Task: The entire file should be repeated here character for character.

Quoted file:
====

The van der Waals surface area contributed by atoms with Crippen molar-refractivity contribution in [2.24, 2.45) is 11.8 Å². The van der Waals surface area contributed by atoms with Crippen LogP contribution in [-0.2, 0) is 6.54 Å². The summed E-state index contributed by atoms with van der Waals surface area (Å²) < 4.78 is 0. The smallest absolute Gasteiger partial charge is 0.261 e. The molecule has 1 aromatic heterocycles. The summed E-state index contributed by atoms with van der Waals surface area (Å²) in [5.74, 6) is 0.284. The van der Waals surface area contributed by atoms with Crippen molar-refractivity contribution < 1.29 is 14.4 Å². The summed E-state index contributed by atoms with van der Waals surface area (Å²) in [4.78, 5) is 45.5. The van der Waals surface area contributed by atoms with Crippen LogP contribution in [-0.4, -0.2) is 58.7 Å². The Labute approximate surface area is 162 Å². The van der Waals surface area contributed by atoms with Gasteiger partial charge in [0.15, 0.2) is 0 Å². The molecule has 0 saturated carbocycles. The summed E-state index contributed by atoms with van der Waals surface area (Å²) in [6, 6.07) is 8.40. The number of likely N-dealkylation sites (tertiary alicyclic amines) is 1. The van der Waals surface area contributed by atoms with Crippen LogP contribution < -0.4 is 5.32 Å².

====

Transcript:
The van der Waals surface area contributed by atoms with Crippen molar-refractivity contribution in [2.24, 2.45) is 11.8 Å². The van der Waals surface area contributed by atoms with Crippen LogP contribution in [-0.2, 0) is 6.54 Å². The summed E-state index contributed by atoms with van der Waals surface area (Å²) < 4.78 is 0. The smallest absolute Gasteiger partial charge is 0.261 e. The molecule has 1 aromatic heterocycles. The summed E-state index contributed by atoms with van der Waals surface area (Å²) in [5.74, 6) is 0.284. The van der Waals surface area contributed by atoms with Crippen molar-refractivity contribution < 1.29 is 14.4 Å². The summed E-state index contributed by atoms with van der Waals surface area (Å²) in [4.78, 5) is 45.5. The van der Waals surface area contributed by atoms with Crippen LogP contribution in [-0.4, -0.2) is 58.7 Å². The Labute approximate surface area is 162 Å². The van der Waals surface area contributed by atoms with Gasteiger partial charge in [0.15, 0.2) is 0 Å². The molecule has 0 saturated carbocycles. The summed E-state index contributed by atoms with van der Waals surface area (Å²) in [6, 6.07) is 8.40. The number of likely N-dealkylation sites (tertiary alicyclic amines) is 1. The van der Waals surface area contributed by atoms with Crippen LogP contribution < -0.4 is 5.32 Å².